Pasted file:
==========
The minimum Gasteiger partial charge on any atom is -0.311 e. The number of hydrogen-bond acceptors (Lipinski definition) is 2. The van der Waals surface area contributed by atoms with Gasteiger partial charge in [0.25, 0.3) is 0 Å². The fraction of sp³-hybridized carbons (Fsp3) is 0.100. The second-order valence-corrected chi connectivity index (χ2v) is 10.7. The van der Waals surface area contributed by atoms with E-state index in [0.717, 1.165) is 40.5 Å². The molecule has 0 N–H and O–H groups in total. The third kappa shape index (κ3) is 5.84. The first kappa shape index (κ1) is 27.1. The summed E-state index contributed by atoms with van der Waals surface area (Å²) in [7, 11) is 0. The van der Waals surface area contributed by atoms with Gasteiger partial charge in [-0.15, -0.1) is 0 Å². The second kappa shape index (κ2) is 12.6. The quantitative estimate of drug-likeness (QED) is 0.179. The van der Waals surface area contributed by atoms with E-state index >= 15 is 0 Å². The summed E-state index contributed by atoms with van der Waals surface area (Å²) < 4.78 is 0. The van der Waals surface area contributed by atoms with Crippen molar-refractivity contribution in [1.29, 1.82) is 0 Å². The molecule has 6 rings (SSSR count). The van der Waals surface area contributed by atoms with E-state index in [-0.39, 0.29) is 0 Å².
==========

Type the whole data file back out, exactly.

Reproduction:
The minimum Gasteiger partial charge on any atom is -0.311 e. The number of hydrogen-bond acceptors (Lipinski definition) is 2. The van der Waals surface area contributed by atoms with Gasteiger partial charge in [0.25, 0.3) is 0 Å². The fraction of sp³-hybridized carbons (Fsp3) is 0.100. The second-order valence-corrected chi connectivity index (χ2v) is 10.7. The van der Waals surface area contributed by atoms with E-state index in [0.717, 1.165) is 40.5 Å². The molecule has 0 N–H and O–H groups in total. The third kappa shape index (κ3) is 5.84. The first kappa shape index (κ1) is 27.1. The summed E-state index contributed by atoms with van der Waals surface area (Å²) in [7, 11) is 0. The van der Waals surface area contributed by atoms with Gasteiger partial charge in [-0.15, -0.1) is 0 Å². The second kappa shape index (κ2) is 12.6. The quantitative estimate of drug-likeness (QED) is 0.179. The van der Waals surface area contributed by atoms with E-state index >= 15 is 0 Å². The summed E-state index contributed by atoms with van der Waals surface area (Å²) < 4.78 is 0. The van der Waals surface area contributed by atoms with Crippen molar-refractivity contribution in [1.29, 1.82) is 0 Å². The molecule has 6 rings (SSSR count). The van der Waals surface area contributed by atoms with E-state index in [-0.39, 0.29) is 0 Å².